1. Yaaba / Granny (Idrissa Ouedraogo, 1989) (re-watch)
2. Grass: A Nation's Battle for Life (Merian C. Cooper/Ernest B. Schoedsack, 1925)
3. Shorts (36+30 m)
a - Nieuwe gronden / New Earth (Joris Ivens, 1933) -
b - Museum Highlights (Andrea Fraser, 1989)
4. Muna Moto / Somebody Else's Child (Jean-Pierre Diknogue-Papa, 1975)
5. Lady Windermere's Fan (Ernst Lubitsch, 1925)
6. Air Force (Howard Hawks, 1943)
7. One Way Passage (Tay Garnett, 1932)
8. Die freudlose Gasse / The Joyless Street (G.W. Pabst, 1925)
9. The Breaking Point (Michael Curtiz, 1950)
10. Long men kezhan / Dragon Inn
(King Hu, 1967)
My second King Hu, after the 1966 Da zui xia
, a Shaw Brothers production and looking like their other films from the era, though certainly superior. This, his first film after moving to Taiwan, is a different kettle of fish, with lots of location work and a sense of visual and perhaps to a certain extent narrative freedom that would never fly at Shaw. The way Hu films landscapes... Anthony Mann comes to mind, and that's as high a complement as I can give. And the "classical" editing also strikes me as reminiscent of American classic cinema, in this case John Ford. Everything seems just so, the movement between action, stillness and dialogue is so well judged. As to the story, it's familiar enough, with a couple of kids sent to the frontier after their father has been murdered by the area warlord, only to have the warlord's men come after them, and a motley band assembles to defend them. The way the group comes together seems both random and fate-appointed, and the characterizations though not deep are nicely drawn; I particularly liked the contrast between the rather serious Lingfeng Shangguan, whose art is both graceful, perfectly timed and strong, and Chun Shih, a rather comical figure here but almost Man With No Name-like in his casual deadliness - and the hints of romance between the two are delicious and not at all overdone. The fight sequences and wire-work are a bit primitive I suppose but all in all it's exciting enough and the battles around the inn and the final conflict are perfect in scale and length.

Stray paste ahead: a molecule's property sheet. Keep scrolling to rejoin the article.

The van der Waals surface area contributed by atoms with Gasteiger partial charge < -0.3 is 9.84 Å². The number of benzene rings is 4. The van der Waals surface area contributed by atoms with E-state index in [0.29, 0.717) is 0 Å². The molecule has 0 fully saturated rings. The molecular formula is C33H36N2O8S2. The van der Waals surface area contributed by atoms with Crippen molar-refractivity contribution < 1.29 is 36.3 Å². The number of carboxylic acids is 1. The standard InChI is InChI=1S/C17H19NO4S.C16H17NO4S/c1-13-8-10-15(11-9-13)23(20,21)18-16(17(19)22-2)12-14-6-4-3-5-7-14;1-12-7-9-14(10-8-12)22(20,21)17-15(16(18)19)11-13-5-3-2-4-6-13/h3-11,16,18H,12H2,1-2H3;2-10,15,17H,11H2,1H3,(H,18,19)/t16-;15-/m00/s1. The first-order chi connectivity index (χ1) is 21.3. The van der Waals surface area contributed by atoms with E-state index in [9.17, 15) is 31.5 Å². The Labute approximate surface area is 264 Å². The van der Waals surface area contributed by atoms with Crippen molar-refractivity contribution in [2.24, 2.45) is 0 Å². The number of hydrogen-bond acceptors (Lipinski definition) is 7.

11. Ye mei gui zhi lian / The Wild, Wild Rose
(Tian-Lin Wang, 1960)
Carmen comes to Hong Kong in the form of a noirish nightclub-set rendition in smoky black and white, beautifully shot and put together well enough that it would be a memorable version of the story... but then we have Grace Chang's terawatt performance in the central role, which kicks this up to masterpiece level. Seductive and slinky and bitchy yet ultimately sympathetic, all the things a Carmen needs to be, and singing a half-dozen songs taken from various operas but given contemporary Chinese lyrics, she dominates this film on a level I don't recall seeing for quite a while, absolutely riveting. The melodramatic tones of the story can seem a little much - the cold-hearted bitch that Chang's Deng Sijia, a nightclub singer and maneater, seems to be are undercut by her selfless care for her coworker and ultimately the loser she comes to love - but Chang lives this part and never feels less that wholly convincing. Just great and easily the best film I've seen for this challenge - or any of this month's challenges - so far.
12. Pool of London
(Basil Dearden, 1951)
Excellent British crime film (or Brit-noir for us pretentious noiristas) about a couple of friends, sailors on a merchant ship docked in London who get involved with a quartet of thieves planning a big heist who need somebody to move the spoils out of Britain. One of the sailors, Dan, is always in money trouble and involved with too many women, too much drink and gambling; his buddy Johnny is a black Jamaican and just the opposite, not knowing anybody, not having anywhere to spend his money, feeling isolated, and the contrast between the two and how it inflects the crime plot is really beautifully handled, with a budding interracial romance (the first in British cinema according to the trivia) one of several plot strands interworked in this 85-minute tight little film. The location work is wonderful and the couple of chase/action sequences masterfully done; Dearden is one of those names who probably deserves more recognition, he's known best for Victim